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British Press: Saturday, March 25, 1820 - Page 1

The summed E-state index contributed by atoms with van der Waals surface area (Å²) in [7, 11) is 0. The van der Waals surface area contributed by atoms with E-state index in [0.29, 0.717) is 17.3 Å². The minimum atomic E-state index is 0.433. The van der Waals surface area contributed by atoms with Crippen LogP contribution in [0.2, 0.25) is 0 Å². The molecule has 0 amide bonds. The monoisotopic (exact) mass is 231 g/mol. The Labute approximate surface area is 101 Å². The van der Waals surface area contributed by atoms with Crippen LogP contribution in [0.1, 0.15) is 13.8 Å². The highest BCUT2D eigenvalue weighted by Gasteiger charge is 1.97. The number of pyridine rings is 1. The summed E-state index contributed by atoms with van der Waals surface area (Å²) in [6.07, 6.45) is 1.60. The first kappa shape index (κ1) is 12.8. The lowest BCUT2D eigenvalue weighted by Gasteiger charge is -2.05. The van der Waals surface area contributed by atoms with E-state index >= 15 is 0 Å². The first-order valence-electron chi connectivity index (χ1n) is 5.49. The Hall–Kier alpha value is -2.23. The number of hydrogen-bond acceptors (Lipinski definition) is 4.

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   British Press (Newspaper) - March 25, 1820, London, Middlesex                                4)ftsr which, ijhe4rP�rit.e^�.rt,JW�a�a THE tAST NIGHT OF PERFDJIMI^G VmiU TIUB} � E�STJE^.HOyP4y8. , ' f HEAtKp-ROYAl, paURY-lU^NE. fQH -tpE BfiNeFIT OF MR. RBJSSEtt, (Sldge Ma�Bgsf,). Tm^y EVENING, SATURDAY, Mwrch �s, will be (Krrorined (fint (im� tbit Seuoo] Vaamaht, and FIrlclier's Gemedy of � RULE A WIFE AND HAVE A WIFE. Ipon, Mr.-Keaii (wlio hk� kiaA\y consebtcil to jjirforni for: Ihii Bentfit.)  ailftoia,' Mr*. H, JplibsU^ (fur ihis uigfili only, brfiijr ttrr iirj|t opiieaVanrt in �iiy'i^eg�hiT^ : 111 the course  !ttt�|iti on iHTs^ occaiiinii) win sinp, �*SC�t8*,ha hae wi'Vr^Uieeblei)!'' " Is (hwea Hearrthat never tbvedr-^M^ ltoH:lU,;aOomirU3jl83*^iit tb&Tlwitre Royal li>'iiiSS^'^M<'i^iBni PitVate Boxes, to be haiTof Mr: Ste-. ^J^^arf^^hs Slra0d JSiHrtucBj sad at FearmaD'a Library,. h-iqK'ij t . \ ii u; :---s-.-.-_ THE^LAST NIGHT OF PERFORMING TILL THE HOLIDAYS. THEATBE-ltOYAL^COVRNT-GARDEN. THIS EVENING. SATCRDAV, Mwch 26, will be acted Sbakspeare'a COMEDY OF ERRORS, 111 Fire A<1ikt�oever maybe the _ have ioife tnydrit jr in havin{^ protniwii ffletiUrdteai^oppbi atidin inving aiFbrded^^ttmple: else that Right at SuflTrvye ^ ifaeae, pe it will be ascribed lo the only csiise, nainiety, tile ioronect slate of the Lists. -    � The Corotnittee beg leave to return tjieir best thanks to the Freeholders who have already Ayoured Mr. Mellish iviih the promise uf lli�ir support, anil ablicit their early atleiid-anre at (be Poll. ''. ' ' Bishopsgate-atreet, March 24,'i820. District Committee* are sitting in the following places:- London Coffee-hiiuse, Ludgale-bill; Crown Tavern, Cleik-euwell Green; Ship Tavern, ^osbury-plaee; .^tar and Garter, IslingtonC>j-een ; Angel, iau. Strand; Percy Oiffi^e-h0H8e,Rallibu!ie.placei WhileHBrl, Holborn ;Strairord Cof-fee-hou�c,.Oxford-8treet;,Gioucestrr.C"flfee-hiiuse, Piccadilly; Holmes's Hold, Parli�lneut-slre�^; NewExchange Coffee, house. Strand; Golden ,Eagle,= Mile End; Crown and Aiigel, Whilecbapcl; Narrow-strcel, Limehuus*.; 44, Wf II-cloacrsquare ; Alarquia of Wellii�Stan, Shoredilcli ; Green Man, Bethnal-green. ; Don. Sojlero's Tavern, Chelsea; Catherine Wheel, Borough j- aad Cocfc and Lion, Ejst Suiilbfield. nriHE grandest Lottery ey�f kt�o.wii f..- �40,000 Jl additional Prize Moneyov^ncotirneemanl. to early PjjKxJmsera. TJ�e *,t|0�! Tij:k*J�V'^'saKciilBd IJth of April, Ki^t^tliiU to aOI. eaiii,. over �uid.�bo�!e-whatewvr' i'tiee they may Iw-TlO^OBit^l.lftwen- UicludiBi}' F��or of 30,000/; Two pf 20,000/,. T�apf.M;!aByiiei!gl�ill�>.^ Tickeia and: Sliarea for .UiieiTaiiWwiijrbud! Lottery are ac.lljug by EYTON.Stocfc ftrokeB* a�f hia-old and lucky , Oiiiiji'j.a, CurnliUJap.d Lai�lJ�r�l>�l?*e�i-whose all BusinaCT.j ifl' the Pi-.^iic Fonda i� Iransactcii .with fidelity aud dispatch. TRIAL OF Sill FRANCIS BURDETT. LEICESTER ASSIZES,   V Thuusd-at, March 23, .ib-iO, THE KINO V. 8lB FRANCIS BUADSTT, As early as seven o'ttodc the people gatbored inconaidera. ble quaiitities before Ihe entrance of the Coart.liou�e> The ' greater partof Ihe cointiany consisted of well-tlrened temales. About half-past seven they were allowed to enter part uf the Hall.  'I'he Cuurt4>aase bas very little convenience for a thronged auditory.  The greatest iocporeuience of course prevailed in disposing of the multit.title, wtiich crowded � to.  ThrousI) ifae pi^liteness of Mr. Baiqbrjdge, the Vnder-. Sheriff, Ihe gentlemen of the press were accamraedaled with seals nearest the Counsel's table on the Jiorlh tide of the hall. The company, dii>posed in irregular clnatera, having filled every lennbJe situation about Ihe.floor, and lbs different galleries and staircases of the (!uurt, made on a^ipear-anee iincominouly interesting.   A more eager and cruwded aaserablaee is selt\pin witoesaed, eveit in the' Metriipiilis. The weather,'with a,very slight exception of atMut two .hourao^.rain, Iia^ bw-o B,|iilj(>rji�l)i�ri-cbaj geil them from attendance. Mr. Balguay opened the pleadings, and staled that this was an iuformaliou against Sir Fraurii Burdelt, charging him that he, beluga sediliooa and evildisposed person, did publish, or cause lo be published, a certain liliel, purporting to be a letter addressul to a person in AVesIminster, whicb letter wag intended to bring the Government into hatred aod contempt among his Majesty's snhjt-cis, and especially the soldiers ; and lo make it be believed, that Ihe latter had cut down and inluimanly maimed, and so forth, certain of hia Majesty's subjects, said to have hern peaceably and legally assembled at Haucbestrr, an the 16tli of August last.   Tlie letter io question was as follows:- Geoileiaea-nOn resdiiif tbe newspapeirt diis roaniilig, having arrived late yeslerday eveniug, I'<�a4 filled with shame, grief, and iodignaliiiu, at the account of the blood spilt at Manchester. This tlten is llie answer uf tbe borough-mongers to the prlitiouing people! This i d,.GraciouBGod! wonten too, disfifui'ed, raaiinoi, cut down, and trampled upon by diagouua!-Is this Encland? This a'Christian land? a land of iVeedum ? Can such things be, ami pass by us like a summer cloud, unheeded? Forbid it every drop of Euglisli bbiud in every vein that does not proclaim its owner bustard ? Will tbe geatleinen of Eiig-laod support or wink at aoch proceedings? They have a great slake in tbe country-Ibey bold great estates, and they are bo.uiid in duty anil in honour to consider them as retaining fees on the part of tbejr country lor upholding its rights aud liberties. Sorely Ihry will at length awake, and fiud they have dutiea to perform besides fattening bullocks and planting cabbages. They never can stand tamely by, as lookers-on, while bloody Neros rip open their mothers' wombs ! They must joi  Your most obedient Servaiii, � F. BURDETT. " Kirhy Park, Augutl-n, 1819." Serjeant V.weuAN then rose, in obedience, as he said, to his duly, as Counsel for the Grown, on au information which had been filed by his Majesty's Attorney-General. Consideriui; with whom the grave accusation of the present iuformaliou bad originated, ho was not surprised at Ihe. anxii'iy which the trial hud excited. The first Law Officer uMhc Crou'u had thought Qt lo bring before a Jury, fur an . art uf liigh sedition, a' Gentleman of high fortune, of. ancii'Dt faiiiily, of coiisiijerable political impostaitce, end . one who was at present a candidate for the Kepreseolation of one nf the Chief aud moat popaloits citiea in tbe empire. -*lf tiiB cause he had undertaken had required ingenions Ifgr.i expositiow, or great subtlety of arzument. he would havertgreiled Kia bilj ' argument, be would ^   , ,     "J? �M Ijeing appointed to coQdnet it in the absence of professional persona of superior talents Bnflu hm inind-he had a straight forward, course la pursue 1 hfr^riiry bad. a plaiii add easy duty )o diacbargie. There' were only two cousiderations. First, was SirF.iBwrdelt lUe authur^f the letter r �eeb*�^,'VMd it 6eii- tl� .aitioo. and uiicousiituiionalchiHiifitwchargeaintbeiurorwaliou? These were the oriy points fi>r.Jlii|t,iur; lo decide. Ai: to i he fir(ii, be supposes tlicre w��M[-,SeiiWo question upon n.- beiween the Ctomti linA tA^t^JM^tal. The iiMlirrs. �uirJ> had before io4lited1lft^^#iHnt it,:i>Da}d m�3t.probaliJyi�ir� any Ironbleiii .j�tiTit5C�taC,IW*�en*. � IfJtg^etsfllllwriiiBiSd-be any iit^timm^Simt^ wri,Ut�|PW!tMP�l^�tKt�Ot>ia be fully piti^l^Atm.   t sohtiers, 11 would be necessary that the allegation should be proved i i each of its bearings, and the Jury oug/itto be salislird ihtt >t did relate ill ti�e manner alleged lo tbe Governini-i:!; the soldiers, and the subjects. As to mplivet. iu ras#a wh  ttb^l w'*^ a Letter to tbe Electors of Westminster on the iniusarliuiis at .Manchester on the 16th uf Angual last. Those irii.s. actions were under considrration in another Court ni lY.it very instant. Hedid not wish tostart any c.iUiilera! q:te?tiMn. It was nothing to the present case whether I he. iiir� tiiisof M-m-cbeslcr were legal or illegal; but he would taki; the libeii.v lo say that the meeting was absolutely illegal. The ri);Ut of subjects to petition was unquestionable; it was the liiu^-righl of Englishmen; and if any curtailment uf this shoo 1:1 take place, it must be attributed to those nliu pei.si.^lrd uu exercising it contrary to tbe interests, and In ihe iiaminf-t danger of the existence of olher rights. Suili an fxenise of the right of petitioning threatening the riiihls of liorriy, of property, or of any other natural and coniiuoii tij;tv!s made the assembly so exercising it an illegal assemliSy.- It was not necessary, however, to establish ihnl pn'po-sition on the present occasion. Had Ihe merting brrii legal, and the soldiers committed the woiSt.excesses, it was not for any persons lo write do�it comments before the accused parlii-s should be brought to trial. W i� not Ihe letter a libel on the Goveromeut andsoldiriy? By "shame, grief, and iudignatiun," the author must h.ive ireant that he felt shame aud indignation a;;niii9l Ihe government and its authorities, and grief for the supposed sufferers. Supposing such lo be the author's own tcl-iags, could there be any doubt that it was his iiilfn-tion to awaken Ihe same feelings io Ibuse whom lie addressed? It w.-is possible that lie mighl roisinlcrprrt the Baronet's meaning. He (Sir Francis) defended himself, aud well indeed might lie trust in his own powers of understanding for such a purpose. He would therefore inform tln-m what Ibey ought to considri'as Ihe correct iiili ei�g used by way of rrfleclion on the Giivernm'"iil. Bo-rougbmongering must mean a trading, a buying and nelliug with boraughmonjccrlqg, e^ept by this sopposiiivn ?   The petitions of the people must beaddresseil to the Houses of Parliament. What Ci/uld.be meant by the allusion to Parli:i-mentary Reform, but to connect it with boruushmongerin^ ? The imputation of that part of the libel was clearly, that The Gnveroment had obtained a particular degree ni power and influence by trading in boroughs. The Learned Coiintc! prr. sumed that the allusion also lo standing armii-s, iu time uf peace, must be meant lo cast ediunt on Ihe Governmfiil f..r keeping up gjich an army.   He did not object to the jealousy of Ihe CoostilMtiou respecting standing nrmies- it was a prevailing and honourable principle uf the Constittitiun. It was by reason of this jealousy that the iMnOny Bill �as obliged to be passed from year lo year, iu tlif mftinier lu which that Act  was  annnally renewed,   Uiii  licrf  w.s an imputation that Ihe Goveroment had ina t matter with the Jury.  They were not iben trying the i.ieriii of British soliliers, but he should have euppusrd that their gallantry abroad ought to have shielded them from ruliminy at home.   It ralher belonged to cowards than lo such limve men to be cruel.   Another passage of Ihe  letttT asked, � Is this England?" Jtc.   They must all know tlwt an iut.r-rogatory was frequently put as strongly as aik aflirniaiire could possibly be.   Tbe inference then woold be, "        is not England, but a savage, slavish country, uhere the sun of liberty has for ever set."   Again, " can siich'lliiiiifa bf." Jw.   What was this but Ihe language uf exciie'meni ? .Suppose the massacre to have been real, with all liie wuuiidioss and other disastrous events reported lo have |;�kcu pl-icf, what would ha�e been their feelings ?   Wonl.l ihry not have said, " Upon my word this is more than r.nglisi'men ought to bear."  This was obviously exoitinir tbe Hiind. of the persons addressrtl  lo oppn.Mtioii to llie UwvFrii-roenl.    As  to  the  reproof nf  ihe   cniHUry  ?fi)\i-tion ^y military violence.  .What wits iltia but in asi^umr u at the country was uoder martial law? DirJ noi iJtis ir�d tu excite sedition? There were only two ways of interpreting it, "Jhe inference must be Ihot aoy person orunnjbfr "f peraoiis, however peaceably.and usefuHy smpjoyrd in ih" callings of ii{;,}�!ere.subject to beiiHermpleil-by Ihetrrtojis, -or else it must mean that which would he much more wirkt ti ltd seditious, tbat the people ought to meet accoidiiig to